The Mordechai (248) derives from this statement of the Gemara that if a person found a rock that he assumed contained lead, and sold it to his friend who found that only the outside surface was lead coated but the inside was actually pure silver, the buyer may keep it. Since the seller had no knowledge of the silver content at all, he only intended to acquire the lead contained in the rock, not the silver within it. Although he made a Kinyan on the item containing the silver by lifting it, since a Kinyan requires knowledge and intent, which is lacking in this case, the seller never owned the silver and has no claim on it. He intended to acquire lead, not silver. The words of the Mordechai are quoted by the Rema in Choshen Mishpat 232:18 as the Halacha.

Therefore, in our case, where Reuven found an ownerless Sefer, he needed to make a Kinyan to become the owner, which he did. Although it was later found that the Sefer was worth considerably more than what he originally thought, since it was previously owned by a great person, this is still the Sefer that he acquired – there is nothing lacking in his actions or his intent at the time that he acquired it. If it is found that he was underpaid for the Sefer, the sale may be voided, even if this was unintentional, as discussed in the Shulchan Oruch (Choshen Mishpat 227:14-15).

However, in the case discussed in Answer C, where it came to light after the sale that there is an entirely different Sefer or manuscript enclosed in this Sefer which Reuven was unaware of, which greatly increased the value of the Sefer, this is an entirely different object that he never intended to acquire, and the buyer need not return it. If Reuven acquired it through an inheritance, since no Kinyan is necessary, as any inherited objects immediately belong to the heir whether or not they have knowledge of it, his lack of awareness of the enclosed valuable Sefer or manuscript is irrelevant, and the sale would be void in any case.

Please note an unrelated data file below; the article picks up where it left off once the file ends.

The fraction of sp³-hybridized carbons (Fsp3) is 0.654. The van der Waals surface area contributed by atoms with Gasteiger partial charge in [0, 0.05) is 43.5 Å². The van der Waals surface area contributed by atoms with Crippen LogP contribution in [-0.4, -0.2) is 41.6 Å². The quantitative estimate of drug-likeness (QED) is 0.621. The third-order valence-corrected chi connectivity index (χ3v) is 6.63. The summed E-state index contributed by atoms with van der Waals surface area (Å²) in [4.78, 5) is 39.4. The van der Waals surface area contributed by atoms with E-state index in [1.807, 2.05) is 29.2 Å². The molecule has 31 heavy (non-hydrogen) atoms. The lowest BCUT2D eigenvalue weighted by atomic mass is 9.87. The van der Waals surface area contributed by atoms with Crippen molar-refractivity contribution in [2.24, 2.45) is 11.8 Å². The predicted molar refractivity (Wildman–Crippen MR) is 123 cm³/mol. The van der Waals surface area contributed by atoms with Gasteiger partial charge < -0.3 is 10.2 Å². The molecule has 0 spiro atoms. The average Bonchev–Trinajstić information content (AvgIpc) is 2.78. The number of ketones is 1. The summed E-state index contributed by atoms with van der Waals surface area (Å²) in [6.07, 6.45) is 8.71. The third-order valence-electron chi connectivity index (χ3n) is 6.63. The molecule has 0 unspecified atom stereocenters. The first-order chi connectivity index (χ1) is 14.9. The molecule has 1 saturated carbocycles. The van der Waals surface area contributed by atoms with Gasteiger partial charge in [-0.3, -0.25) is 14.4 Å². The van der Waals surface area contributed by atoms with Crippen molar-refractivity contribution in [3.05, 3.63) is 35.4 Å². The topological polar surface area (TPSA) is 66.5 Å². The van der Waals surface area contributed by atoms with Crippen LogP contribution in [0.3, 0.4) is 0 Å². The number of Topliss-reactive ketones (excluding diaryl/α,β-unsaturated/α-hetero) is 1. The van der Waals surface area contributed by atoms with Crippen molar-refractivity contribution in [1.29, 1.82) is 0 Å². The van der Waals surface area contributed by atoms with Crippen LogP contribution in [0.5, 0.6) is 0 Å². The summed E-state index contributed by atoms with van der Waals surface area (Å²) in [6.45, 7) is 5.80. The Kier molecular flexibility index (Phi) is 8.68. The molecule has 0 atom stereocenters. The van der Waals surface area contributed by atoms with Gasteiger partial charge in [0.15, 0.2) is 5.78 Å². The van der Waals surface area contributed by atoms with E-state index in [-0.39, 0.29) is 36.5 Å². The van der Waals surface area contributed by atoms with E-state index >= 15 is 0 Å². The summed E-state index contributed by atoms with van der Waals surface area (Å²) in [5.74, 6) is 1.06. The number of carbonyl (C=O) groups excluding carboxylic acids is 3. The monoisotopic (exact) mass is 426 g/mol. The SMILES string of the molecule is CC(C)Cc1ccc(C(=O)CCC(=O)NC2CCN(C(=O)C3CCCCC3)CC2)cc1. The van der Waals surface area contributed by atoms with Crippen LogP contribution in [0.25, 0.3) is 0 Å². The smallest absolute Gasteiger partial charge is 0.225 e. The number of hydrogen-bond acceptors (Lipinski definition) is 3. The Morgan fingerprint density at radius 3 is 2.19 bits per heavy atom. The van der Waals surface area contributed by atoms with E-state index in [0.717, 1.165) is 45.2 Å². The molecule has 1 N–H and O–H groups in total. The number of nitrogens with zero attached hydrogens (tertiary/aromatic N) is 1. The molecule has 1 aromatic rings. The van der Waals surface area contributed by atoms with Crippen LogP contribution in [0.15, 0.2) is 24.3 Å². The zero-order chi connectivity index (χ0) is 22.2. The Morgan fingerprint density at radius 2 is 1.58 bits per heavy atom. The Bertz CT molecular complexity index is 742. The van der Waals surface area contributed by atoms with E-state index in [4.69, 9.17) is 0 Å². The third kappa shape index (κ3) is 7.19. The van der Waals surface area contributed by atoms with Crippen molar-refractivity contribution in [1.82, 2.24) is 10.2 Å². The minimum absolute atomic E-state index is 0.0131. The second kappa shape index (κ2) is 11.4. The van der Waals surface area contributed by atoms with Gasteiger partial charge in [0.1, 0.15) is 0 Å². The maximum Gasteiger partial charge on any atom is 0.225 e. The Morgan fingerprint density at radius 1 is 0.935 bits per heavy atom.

(3) The Shulchan Oruch, Choshen Mishpat 232:6-7, states that whenever someone buys something without specifically stipulating otherwise, he intends to purchase something without any defects at all. Any defect that is considered to be so by most people in that society, voids a sale. It is clear that this applies to sales of antiques also, and unless otherwise stipulated, it must be free of defects and must be the original when it is represented by the seller as being so.

Feedback is appreciated! It can be sent to[email protected].

This week’s class is based on a column by Rabbi Tzvi Shpitz, who is an Av Bais Din and Rosh Kollel in the Ramot neighborhood of Jerusalem. His Column originally appears in Hebrew in Toda’ah, a weekly publication in Jerusalem. It has been translated and reprinted here with his permission and approval.

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Please Note: The purpose of this column is to make people aware of Choshen Mishpat situations that can arise at any time, and the Halachic concepts that may be used to resolve them. Each individual situation must be resolved by an objective, competent Bais Din (or Rabbinic Arbitrator) in the presence of all parties involved!